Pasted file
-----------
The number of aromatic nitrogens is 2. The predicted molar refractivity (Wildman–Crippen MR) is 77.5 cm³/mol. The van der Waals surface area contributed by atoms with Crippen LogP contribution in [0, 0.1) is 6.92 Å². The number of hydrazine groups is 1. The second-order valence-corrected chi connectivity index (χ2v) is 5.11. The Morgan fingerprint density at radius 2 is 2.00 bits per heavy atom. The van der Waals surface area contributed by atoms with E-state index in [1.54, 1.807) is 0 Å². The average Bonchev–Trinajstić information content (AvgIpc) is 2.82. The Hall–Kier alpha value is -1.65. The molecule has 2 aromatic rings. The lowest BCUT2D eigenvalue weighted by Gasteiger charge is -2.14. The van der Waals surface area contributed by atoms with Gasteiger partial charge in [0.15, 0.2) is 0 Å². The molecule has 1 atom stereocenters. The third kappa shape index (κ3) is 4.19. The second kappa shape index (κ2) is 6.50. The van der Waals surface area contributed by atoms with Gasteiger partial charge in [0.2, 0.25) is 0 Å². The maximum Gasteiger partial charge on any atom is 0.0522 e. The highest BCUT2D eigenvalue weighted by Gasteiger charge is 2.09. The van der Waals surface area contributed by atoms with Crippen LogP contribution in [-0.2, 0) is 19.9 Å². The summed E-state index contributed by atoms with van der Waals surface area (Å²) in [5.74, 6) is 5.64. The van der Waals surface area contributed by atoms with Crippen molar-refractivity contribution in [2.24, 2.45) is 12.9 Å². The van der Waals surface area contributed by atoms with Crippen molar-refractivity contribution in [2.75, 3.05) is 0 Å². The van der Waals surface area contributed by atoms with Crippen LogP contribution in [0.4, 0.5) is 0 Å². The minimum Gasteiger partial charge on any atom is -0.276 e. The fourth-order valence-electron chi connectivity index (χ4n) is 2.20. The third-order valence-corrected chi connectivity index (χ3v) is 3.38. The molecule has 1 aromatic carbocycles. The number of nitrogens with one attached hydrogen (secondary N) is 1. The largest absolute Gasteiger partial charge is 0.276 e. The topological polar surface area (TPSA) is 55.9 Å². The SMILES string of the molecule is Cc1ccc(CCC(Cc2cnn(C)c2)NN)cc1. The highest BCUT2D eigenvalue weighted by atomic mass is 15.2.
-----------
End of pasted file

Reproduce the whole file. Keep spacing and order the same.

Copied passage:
The number of aromatic nitrogens is 2. The predicted molar refractivity (Wildman–Crippen MR) is 77.5 cm³/mol. The van der Waals surface area contributed by atoms with Crippen LogP contribution in [0, 0.1) is 6.92 Å². The number of hydrazine groups is 1. The second-order valence-corrected chi connectivity index (χ2v) is 5.11. The Morgan fingerprint density at radius 2 is 2.00 bits per heavy atom. The van der Waals surface area contributed by atoms with E-state index in [1.54, 1.807) is 0 Å². The average Bonchev–Trinajstić information content (AvgIpc) is 2.82. The Hall–Kier alpha value is -1.65. The molecule has 2 aromatic rings. The lowest BCUT2D eigenvalue weighted by Gasteiger charge is -2.14. The van der Waals surface area contributed by atoms with Gasteiger partial charge in [0.15, 0.2) is 0 Å². The molecule has 1 atom stereocenters. The third kappa shape index (κ3) is 4.19. The second kappa shape index (κ2) is 6.50. The van der Waals surface area contributed by atoms with Gasteiger partial charge in [0.2, 0.25) is 0 Å². The maximum Gasteiger partial charge on any atom is 0.0522 e. The highest BCUT2D eigenvalue weighted by Gasteiger charge is 2.09. The van der Waals surface area contributed by atoms with Crippen LogP contribution in [-0.2, 0) is 19.9 Å². The summed E-state index contributed by atoms with van der Waals surface area (Å²) in [5.74, 6) is 5.64. The van der Waals surface area contributed by atoms with Crippen molar-refractivity contribution in [2.24, 2.45) is 12.9 Å². The van der Waals surface area contributed by atoms with Crippen molar-refractivity contribution in [2.75, 3.05) is 0 Å². The van der Waals surface area contributed by atoms with Crippen LogP contribution in [0.4, 0.5) is 0 Å². The minimum Gasteiger partial charge on any atom is -0.276 e. The fourth-order valence-electron chi connectivity index (χ4n) is 2.20. The third-order valence-corrected chi connectivity index (χ3v) is 3.38. The molecule has 1 aromatic carbocycles. The number of nitrogens with one attached hydrogen (secondary N) is 1. The largest absolute Gasteiger partial charge is 0.276 e. The topological polar surface area (TPSA) is 55.9 Å². The SMILES string of the molecule is Cc1ccc(CCC(Cc2cnn(C)c2)NN)cc1. The highest BCUT2D eigenvalue weighted by atomic mass is 15.2.